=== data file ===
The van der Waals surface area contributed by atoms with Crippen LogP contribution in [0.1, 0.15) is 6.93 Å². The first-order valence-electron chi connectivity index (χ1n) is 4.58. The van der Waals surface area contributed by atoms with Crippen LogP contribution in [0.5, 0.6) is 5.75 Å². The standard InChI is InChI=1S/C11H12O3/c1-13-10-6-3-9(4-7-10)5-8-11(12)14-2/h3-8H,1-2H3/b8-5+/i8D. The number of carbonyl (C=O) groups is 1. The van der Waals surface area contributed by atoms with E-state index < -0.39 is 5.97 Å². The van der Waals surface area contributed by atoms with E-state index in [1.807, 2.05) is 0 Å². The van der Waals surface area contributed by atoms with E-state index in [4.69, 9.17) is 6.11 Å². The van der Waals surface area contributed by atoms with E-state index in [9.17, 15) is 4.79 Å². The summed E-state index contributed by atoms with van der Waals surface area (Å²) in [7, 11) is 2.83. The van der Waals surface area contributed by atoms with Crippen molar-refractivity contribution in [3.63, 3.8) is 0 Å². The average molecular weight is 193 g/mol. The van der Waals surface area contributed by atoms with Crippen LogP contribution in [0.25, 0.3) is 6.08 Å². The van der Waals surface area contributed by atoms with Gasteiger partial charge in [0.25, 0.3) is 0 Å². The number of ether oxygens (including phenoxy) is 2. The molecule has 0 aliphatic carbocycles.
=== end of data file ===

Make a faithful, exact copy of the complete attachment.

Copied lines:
The van der Waals surface area contributed by atoms with Crippen LogP contribution in [0.1, 0.15) is 6.93 Å². The first-order valence-electron chi connectivity index (χ1n) is 4.58. The van der Waals surface area contributed by atoms with Crippen LogP contribution in [0.5, 0.6) is 5.75 Å². The standard InChI is InChI=1S/C11H12O3/c1-13-10-6-3-9(4-7-10)5-8-11(12)14-2/h3-8H,1-2H3/b8-5+/i8D. The number of carbonyl (C=O) groups is 1. The van der Waals surface area contributed by atoms with E-state index < -0.39 is 5.97 Å². The van der Waals surface area contributed by atoms with E-state index in [1.807, 2.05) is 0 Å². The van der Waals surface area contributed by atoms with E-state index in [4.69, 9.17) is 6.11 Å². The van der Waals surface area contributed by atoms with E-state index in [9.17, 15) is 4.79 Å². The summed E-state index contributed by atoms with van der Waals surface area (Å²) in [7, 11) is 2.83. The van der Waals surface area contributed by atoms with Crippen molar-refractivity contribution in [3.63, 3.8) is 0 Å². The average molecular weight is 193 g/mol. The van der Waals surface area contributed by atoms with Crippen LogP contribution in [0.25, 0.3) is 6.08 Å². The van der Waals surface area contributed by atoms with Gasteiger partial charge in [0.25, 0.3) is 0 Å². The number of ether oxygens (including phenoxy) is 2. The molecule has 0 aliphatic carbocycles.